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APA (6th Edition):

-1534-0270. (2016). The use of bmr-6 sorghum as forage source in beef cattle growing and feedlot systems on growth performance and nutrient utilization. (Masters Thesis). Texas Tech University. Retrieved from http://hdl.handle.net/2346/82243

Note: this citation may be lacking information needed for this citation format:
Author name may be incomplete

Chicago Manual of Style (16th Edition):

-1534-0270. “The use of bmr-6 sorghum as forage source in beef cattle growing and feedlot systems on growth performance and nutrient utilization.” 2016. Masters Thesis, Texas Tech University. Accessed May 08, 2021. http://hdl.handle.net/2346/82243.

Note: this citation may be lacking information needed for this citation format:
Author name may be incomplete

MLA Handbook (7th Edition):

-1534-0270. “The use of bmr-6 sorghum as forage source in beef cattle growing and feedlot systems on growth performance and nutrient utilization.” 2016. Web. 08 May 2021.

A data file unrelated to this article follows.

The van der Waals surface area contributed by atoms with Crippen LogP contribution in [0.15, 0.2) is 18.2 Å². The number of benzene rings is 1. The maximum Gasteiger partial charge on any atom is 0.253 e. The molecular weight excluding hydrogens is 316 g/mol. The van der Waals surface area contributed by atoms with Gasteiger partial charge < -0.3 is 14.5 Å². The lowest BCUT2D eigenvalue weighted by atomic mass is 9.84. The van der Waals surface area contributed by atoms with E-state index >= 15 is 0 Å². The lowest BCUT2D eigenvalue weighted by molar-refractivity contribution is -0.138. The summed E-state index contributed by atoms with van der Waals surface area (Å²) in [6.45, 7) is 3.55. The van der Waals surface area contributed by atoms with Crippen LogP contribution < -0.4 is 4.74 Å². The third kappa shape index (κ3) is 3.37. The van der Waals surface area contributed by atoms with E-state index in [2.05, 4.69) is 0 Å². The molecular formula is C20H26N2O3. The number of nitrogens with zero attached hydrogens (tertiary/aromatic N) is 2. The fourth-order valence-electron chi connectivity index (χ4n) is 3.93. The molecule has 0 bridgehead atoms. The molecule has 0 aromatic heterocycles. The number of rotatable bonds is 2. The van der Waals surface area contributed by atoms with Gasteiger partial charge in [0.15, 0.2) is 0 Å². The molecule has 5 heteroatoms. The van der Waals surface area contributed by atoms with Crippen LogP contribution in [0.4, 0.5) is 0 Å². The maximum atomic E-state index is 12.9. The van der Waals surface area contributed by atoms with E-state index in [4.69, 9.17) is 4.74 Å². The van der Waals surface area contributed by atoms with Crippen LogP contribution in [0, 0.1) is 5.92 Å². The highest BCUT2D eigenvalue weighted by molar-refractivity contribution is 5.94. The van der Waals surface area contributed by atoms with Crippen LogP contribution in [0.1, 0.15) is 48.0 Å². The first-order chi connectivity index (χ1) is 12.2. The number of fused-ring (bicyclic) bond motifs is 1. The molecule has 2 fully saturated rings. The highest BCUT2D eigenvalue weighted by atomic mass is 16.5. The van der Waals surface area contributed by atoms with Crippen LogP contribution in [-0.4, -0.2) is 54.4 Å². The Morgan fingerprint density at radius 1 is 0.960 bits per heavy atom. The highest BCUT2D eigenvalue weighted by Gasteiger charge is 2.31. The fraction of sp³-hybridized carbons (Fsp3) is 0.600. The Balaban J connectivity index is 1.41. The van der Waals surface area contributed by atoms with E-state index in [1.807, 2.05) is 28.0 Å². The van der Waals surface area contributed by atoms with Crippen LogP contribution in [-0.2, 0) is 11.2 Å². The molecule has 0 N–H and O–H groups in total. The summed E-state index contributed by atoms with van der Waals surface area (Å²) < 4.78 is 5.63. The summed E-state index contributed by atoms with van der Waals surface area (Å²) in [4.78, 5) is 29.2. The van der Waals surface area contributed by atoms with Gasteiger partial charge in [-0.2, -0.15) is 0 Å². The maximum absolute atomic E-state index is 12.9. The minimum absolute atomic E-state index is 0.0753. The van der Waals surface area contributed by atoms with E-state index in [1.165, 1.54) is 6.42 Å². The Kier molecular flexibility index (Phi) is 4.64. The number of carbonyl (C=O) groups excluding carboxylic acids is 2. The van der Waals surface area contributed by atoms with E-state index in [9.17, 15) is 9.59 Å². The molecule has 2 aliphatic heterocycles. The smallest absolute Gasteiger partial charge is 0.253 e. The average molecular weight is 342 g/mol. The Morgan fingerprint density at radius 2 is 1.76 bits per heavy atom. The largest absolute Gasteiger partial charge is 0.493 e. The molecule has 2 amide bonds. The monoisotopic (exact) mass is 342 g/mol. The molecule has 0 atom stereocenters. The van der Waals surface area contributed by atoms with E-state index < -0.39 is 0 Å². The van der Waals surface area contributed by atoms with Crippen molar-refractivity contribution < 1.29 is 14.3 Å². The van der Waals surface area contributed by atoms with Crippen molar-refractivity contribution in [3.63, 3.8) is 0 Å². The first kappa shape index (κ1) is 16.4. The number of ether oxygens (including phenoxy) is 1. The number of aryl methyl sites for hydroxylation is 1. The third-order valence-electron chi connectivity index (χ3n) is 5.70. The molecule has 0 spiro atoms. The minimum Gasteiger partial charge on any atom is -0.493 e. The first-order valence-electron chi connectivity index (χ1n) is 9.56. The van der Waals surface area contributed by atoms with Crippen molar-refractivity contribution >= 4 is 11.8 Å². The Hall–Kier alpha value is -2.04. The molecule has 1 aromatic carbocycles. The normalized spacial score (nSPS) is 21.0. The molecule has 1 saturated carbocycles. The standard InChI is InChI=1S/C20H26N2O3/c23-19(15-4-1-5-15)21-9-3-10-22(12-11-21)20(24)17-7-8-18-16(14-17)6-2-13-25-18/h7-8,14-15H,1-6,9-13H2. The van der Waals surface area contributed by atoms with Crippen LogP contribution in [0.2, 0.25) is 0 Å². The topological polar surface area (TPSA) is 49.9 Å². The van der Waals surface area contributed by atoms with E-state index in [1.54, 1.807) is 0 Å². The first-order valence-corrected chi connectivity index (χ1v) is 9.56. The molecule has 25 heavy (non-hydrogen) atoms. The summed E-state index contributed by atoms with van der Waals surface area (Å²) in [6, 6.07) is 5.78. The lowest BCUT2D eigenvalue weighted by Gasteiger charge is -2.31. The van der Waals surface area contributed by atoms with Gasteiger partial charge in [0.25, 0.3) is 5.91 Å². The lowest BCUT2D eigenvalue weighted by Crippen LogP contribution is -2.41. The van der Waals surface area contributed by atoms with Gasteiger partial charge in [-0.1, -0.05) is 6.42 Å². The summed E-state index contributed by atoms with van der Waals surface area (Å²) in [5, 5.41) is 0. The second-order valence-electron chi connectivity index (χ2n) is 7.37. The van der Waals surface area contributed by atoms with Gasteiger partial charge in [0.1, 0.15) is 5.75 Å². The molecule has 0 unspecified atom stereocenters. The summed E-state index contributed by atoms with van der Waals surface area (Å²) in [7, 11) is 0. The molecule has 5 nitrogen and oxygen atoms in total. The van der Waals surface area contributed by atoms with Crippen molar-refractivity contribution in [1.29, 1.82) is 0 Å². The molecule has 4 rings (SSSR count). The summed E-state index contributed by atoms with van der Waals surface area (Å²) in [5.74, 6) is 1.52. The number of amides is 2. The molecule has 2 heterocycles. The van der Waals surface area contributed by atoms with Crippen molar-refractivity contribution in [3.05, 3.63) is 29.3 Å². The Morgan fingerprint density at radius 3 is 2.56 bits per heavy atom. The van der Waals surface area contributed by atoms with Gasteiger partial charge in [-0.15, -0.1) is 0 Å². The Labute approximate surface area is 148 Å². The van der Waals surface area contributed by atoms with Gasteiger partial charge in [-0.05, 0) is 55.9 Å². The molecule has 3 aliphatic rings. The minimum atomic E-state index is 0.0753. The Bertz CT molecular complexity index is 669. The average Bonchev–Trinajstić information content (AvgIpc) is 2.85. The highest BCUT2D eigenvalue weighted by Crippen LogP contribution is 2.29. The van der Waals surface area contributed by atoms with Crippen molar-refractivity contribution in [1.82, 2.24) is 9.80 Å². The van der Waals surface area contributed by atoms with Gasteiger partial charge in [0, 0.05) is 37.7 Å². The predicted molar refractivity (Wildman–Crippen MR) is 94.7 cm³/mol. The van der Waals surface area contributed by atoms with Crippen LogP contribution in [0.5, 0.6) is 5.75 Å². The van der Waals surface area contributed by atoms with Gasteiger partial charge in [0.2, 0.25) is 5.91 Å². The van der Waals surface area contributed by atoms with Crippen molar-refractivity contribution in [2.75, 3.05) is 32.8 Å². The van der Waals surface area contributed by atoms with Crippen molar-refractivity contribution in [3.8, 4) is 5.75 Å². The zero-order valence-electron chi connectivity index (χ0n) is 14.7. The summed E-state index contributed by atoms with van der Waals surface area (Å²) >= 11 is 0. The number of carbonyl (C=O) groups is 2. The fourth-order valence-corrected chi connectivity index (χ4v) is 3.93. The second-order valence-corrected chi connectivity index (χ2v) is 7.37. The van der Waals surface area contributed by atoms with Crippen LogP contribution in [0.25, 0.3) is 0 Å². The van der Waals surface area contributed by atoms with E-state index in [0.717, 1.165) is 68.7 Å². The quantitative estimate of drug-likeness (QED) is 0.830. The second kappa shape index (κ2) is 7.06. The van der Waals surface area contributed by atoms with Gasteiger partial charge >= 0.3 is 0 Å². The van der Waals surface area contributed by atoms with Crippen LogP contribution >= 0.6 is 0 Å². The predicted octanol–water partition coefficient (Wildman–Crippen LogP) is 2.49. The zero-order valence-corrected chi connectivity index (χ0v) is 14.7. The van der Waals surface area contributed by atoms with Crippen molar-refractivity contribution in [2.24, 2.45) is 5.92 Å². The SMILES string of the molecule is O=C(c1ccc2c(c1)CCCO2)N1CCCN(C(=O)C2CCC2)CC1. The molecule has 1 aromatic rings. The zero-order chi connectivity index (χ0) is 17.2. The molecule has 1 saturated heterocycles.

Note: this citation may be lacking information needed for this citation format:
Author name may be incomplete

Vancouver:

-1534-0270. The use of bmr-6 sorghum as forage source in beef cattle growing and feedlot systems on growth performance and nutrient utilization. [Internet] [Masters thesis]. Texas Tech University; 2016. [cited 2021 May 08]. Available from: http://hdl.handle.net/2346/82243.

Note: this citation may be lacking information needed for this citation format:
Author name may be incomplete

Council of Science Editors:

-1534-0270. The use of bmr-6 sorghum as forage source in beef cattle growing and feedlot systems on growth performance and nutrient utilization. [Masters Thesis]. Texas Tech University; 2016. Available from: http://hdl.handle.net/2346/82243

Note: this citation may be lacking information needed for this citation format:
Author name may be incomplete

3. Thompson, Alex. IONOPHORE AND ANTIMICROBIAL STRATEGIES ALTER LIVE PERFORMANCE, CARCASS CHARACTERISTICS, AND IN VITRO RUMEN FERMENTATION PARAMETERS IN BEEF CATTLE.

Degree: PhD, Animal Science, 2017, Texas Tech University